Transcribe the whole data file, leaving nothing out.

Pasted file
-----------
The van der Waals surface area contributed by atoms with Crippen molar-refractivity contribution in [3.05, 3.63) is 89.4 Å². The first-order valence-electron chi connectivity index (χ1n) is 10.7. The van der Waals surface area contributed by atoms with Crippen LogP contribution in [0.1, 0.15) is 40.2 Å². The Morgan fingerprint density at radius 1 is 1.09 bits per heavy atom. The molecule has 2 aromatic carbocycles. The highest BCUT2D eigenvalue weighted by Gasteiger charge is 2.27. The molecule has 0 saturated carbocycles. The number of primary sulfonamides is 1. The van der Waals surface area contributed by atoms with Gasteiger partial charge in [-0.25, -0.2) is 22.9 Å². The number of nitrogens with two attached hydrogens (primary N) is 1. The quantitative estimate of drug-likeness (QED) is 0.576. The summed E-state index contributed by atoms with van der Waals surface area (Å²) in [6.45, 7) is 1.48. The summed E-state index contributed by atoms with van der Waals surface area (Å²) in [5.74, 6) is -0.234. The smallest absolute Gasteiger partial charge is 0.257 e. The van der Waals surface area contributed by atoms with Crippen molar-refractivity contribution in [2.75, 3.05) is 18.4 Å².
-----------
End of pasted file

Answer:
The van der Waals surface area contributed by atoms with Crippen molar-refractivity contribution in [3.05, 3.63) is 89.4 Å². The first-order valence-electron chi connectivity index (χ1n) is 10.7. The van der Waals surface area contributed by atoms with Crippen LogP contribution in [0.1, 0.15) is 40.2 Å². The Morgan fingerprint density at radius 1 is 1.09 bits per heavy atom. The molecule has 2 aromatic carbocycles. The highest BCUT2D eigenvalue weighted by Gasteiger charge is 2.27. The molecule has 0 saturated carbocycles. The number of primary sulfonamides is 1. The van der Waals surface area contributed by atoms with Gasteiger partial charge in [-0.25, -0.2) is 22.9 Å². The number of nitrogens with two attached hydrogens (primary N) is 1. The quantitative estimate of drug-likeness (QED) is 0.576. The summed E-state index contributed by atoms with van der Waals surface area (Å²) in [6.45, 7) is 1.48. The summed E-state index contributed by atoms with van der Waals surface area (Å²) in [5.74, 6) is -0.234. The smallest absolute Gasteiger partial charge is 0.257 e. The van der Waals surface area contributed by atoms with Crippen molar-refractivity contribution in [2.75, 3.05) is 18.4 Å².